UK ban on UAE flights: the options and rights for affected travellers

The UK government has banned all flights from the UAE.

Normally many thousands of people travel each day between Britain and Dubai, the hub for Emirates, as well as Abu Dhabi where Etihad is based.

People with legitimate reasons to travel have been told to find alternative routes.

But travellers face many logistical and legal problems. These are the key questions and answers.

What has changed?

The United Arab Emirates has been added to the UK government’s “red list”. The Department for Transport (DfT) says the aim is “to prevent the spread of the new variant originally identified in South Africa into the UK”.

All passenger flights to the UK have been cancelled until further notice. But British and Irish nationals, plus those with right of residence in the UK, will be allowed to travel here if they have been in the UAE in the past 10 days.

Anyone allowed in must self-isolate along with their household for 10 days. They will not be able to use the “Test to Release” option which allows early ending of quarantine with a negative coronavirus test on day five or later.

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Don’t arrivals have to go into hotel quarantine?

The government has not yet set up its so-called “managed isolation” scheme and there is no indication of when it might start – nor how much warning travellers might get.

Therefore many people in the UAE, or planning to travel through it, are seeking to return early in a bid to avoid hotel quarantine and the attendant cost, thought to be up to £1,500 per person.

I’m booked on a flight to the UK from the UAE. What are my options?

By far the largest number of flights to and from the UAE are provided by Emirates. The airline says: “Affected customers should contact their booking agent or Emirates call centre for rebooking.”

Etihad is telling passengers: “If your plans have been affected, we’ll keep your ticket open for you to book whenever you’re ready. You don’t have to contact us straight away to change your flight.”

What options will be open to me?

Whether you are starting your journey to the UK in Dubai or Abu Dhabi, or from a point in Africa, Asia or Australasia, the government is effectively instructing you to travel via a third country.

Clearly you must comply with the prevailing rules in that nation.

From Dubai to London, feasible hubs include Istanbul, Cairo, Paris and Frankfurt.

Abu Dhabi to Manchester offers fewer options, but Doha and Paris are possibilities.

For longer trips, many countries are keeping their aviation hubs open, including Singapore, Qatar and Bahrain.

Who pays?

Good question. The DfT insists: “It is the responsibility of the airline to offer travellers either an alternative route or provide a refund so alternate bookings can be made.”

Anyone booked on British Airways, currently the only UK airline serving Dubai, can expect to be rebooked free of charge on another carrier under air passenger rights rules.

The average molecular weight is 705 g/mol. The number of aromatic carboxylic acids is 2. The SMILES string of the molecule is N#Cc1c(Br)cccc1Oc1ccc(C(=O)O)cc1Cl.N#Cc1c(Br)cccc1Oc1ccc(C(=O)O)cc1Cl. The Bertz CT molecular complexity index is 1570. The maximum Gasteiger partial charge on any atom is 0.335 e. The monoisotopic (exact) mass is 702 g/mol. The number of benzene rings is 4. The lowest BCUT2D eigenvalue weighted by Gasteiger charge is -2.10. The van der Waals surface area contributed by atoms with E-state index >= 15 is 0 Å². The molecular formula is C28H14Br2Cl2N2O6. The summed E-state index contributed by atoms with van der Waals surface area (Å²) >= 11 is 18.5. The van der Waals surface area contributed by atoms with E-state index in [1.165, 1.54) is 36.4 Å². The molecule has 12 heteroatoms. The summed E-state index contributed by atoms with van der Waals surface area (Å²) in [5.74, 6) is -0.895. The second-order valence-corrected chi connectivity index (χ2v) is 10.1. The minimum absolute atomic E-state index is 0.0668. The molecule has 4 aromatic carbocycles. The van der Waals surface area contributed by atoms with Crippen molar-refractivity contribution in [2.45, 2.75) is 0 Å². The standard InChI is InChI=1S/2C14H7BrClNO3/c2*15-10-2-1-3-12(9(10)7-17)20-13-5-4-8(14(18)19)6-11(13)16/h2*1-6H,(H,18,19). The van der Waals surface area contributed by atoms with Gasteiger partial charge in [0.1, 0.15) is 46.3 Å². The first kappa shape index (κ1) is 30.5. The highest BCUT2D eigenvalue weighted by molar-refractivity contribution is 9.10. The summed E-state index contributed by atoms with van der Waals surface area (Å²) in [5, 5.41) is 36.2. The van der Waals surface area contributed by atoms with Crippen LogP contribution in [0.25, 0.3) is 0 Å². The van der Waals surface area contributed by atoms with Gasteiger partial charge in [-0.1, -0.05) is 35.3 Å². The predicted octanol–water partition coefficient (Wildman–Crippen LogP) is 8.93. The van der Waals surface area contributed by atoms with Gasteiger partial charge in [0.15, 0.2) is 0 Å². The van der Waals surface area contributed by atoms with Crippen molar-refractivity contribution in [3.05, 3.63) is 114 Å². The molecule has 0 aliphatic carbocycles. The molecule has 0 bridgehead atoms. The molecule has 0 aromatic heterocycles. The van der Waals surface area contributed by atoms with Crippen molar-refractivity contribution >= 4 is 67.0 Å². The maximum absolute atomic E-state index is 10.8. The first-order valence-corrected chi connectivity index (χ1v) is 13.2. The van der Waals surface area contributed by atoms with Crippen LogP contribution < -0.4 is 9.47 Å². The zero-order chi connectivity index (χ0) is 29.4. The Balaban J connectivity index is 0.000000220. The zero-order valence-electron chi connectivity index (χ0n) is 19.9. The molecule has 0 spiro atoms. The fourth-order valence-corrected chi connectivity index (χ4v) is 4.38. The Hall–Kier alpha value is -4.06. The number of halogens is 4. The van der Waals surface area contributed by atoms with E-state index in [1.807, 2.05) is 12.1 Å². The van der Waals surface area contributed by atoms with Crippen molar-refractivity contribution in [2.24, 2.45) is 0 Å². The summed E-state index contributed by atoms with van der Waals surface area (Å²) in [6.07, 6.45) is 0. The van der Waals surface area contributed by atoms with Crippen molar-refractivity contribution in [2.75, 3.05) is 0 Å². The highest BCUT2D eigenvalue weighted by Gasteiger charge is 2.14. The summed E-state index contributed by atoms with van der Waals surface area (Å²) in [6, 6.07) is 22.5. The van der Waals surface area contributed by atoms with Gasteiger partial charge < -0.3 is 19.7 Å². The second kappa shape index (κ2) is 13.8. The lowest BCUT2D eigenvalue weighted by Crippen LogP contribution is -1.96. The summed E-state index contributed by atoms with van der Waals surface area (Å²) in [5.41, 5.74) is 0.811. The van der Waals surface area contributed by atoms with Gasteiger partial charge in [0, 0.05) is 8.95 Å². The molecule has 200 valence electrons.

But for flights booked into the UK on Emirates and Etihad, the rules do not apply. You can expect a refund on the unused segment, but if you had a £400 return ticket then you might only get, say, £160 back because so much of the original fare was Air Passenger Duty.

A one-way flight via a different hub is likely to cost at least twice as much.

Travel insurance may cover the difference, but many policies will not.

When might flights resume?

The government has given no guidance.

A spokesperson for Emirates said: We look forward to resuming passenger services when conditions allow, and will continue to work closely with all relevant authorities in this regard.”

Will the ban do any good? 

That is yet to be seen. The transport secretary, Grant Shapps, revealed earlier this month that only one in 1,000 of the coronavirus cases in England in December was brought in from abroad – and that was a month with plenty of people travelling, including 1.1 million through Heathrow.

Today the figure is likely to be far lower, due to the diminishing number of arrivals to the UK.

Etihad, based in Abu Dhabi, says: “We’re the only airline in the world to make Covid-19 testing mandatory before every flight.

“Since August 2020, 100 per cent of our guests have tested negative before they fly.”

What about travelling from the UK to the UAE?

That is subject to you being allowed to leave the country; you must show why you qualify for an exemption to the general rule banning travel. Work, education and family care trips are allowed.

While Etihad says passenger flights from the UK remain unaffected and will operate as scheduled, arrivals in Abu Dhabi are obliged to self-isolate for 10 days.

Where else is on the ‘red list’?

Burundi and Rwanda were added to the high-risk register at the same time as the UAE. They join a dozen other African nations: Angola, Botswana, Democratic Congo, Eswatini, Lesotho, Malawi, Mozambique, Namibia, South Africa, Tanzania, Zambia and Zimbabwe.

Flights from three island nations off the coast of Africa – Cape Verde, Mauritius and the Seychelles – have also been banned.

The entire continent of South America, as well as Panama, is on the list – adding 14 more countries.

The most significant nation, though, in terms of British visitors and expatriates, is Portugal. At present it is the only European country subject to a flight ban.

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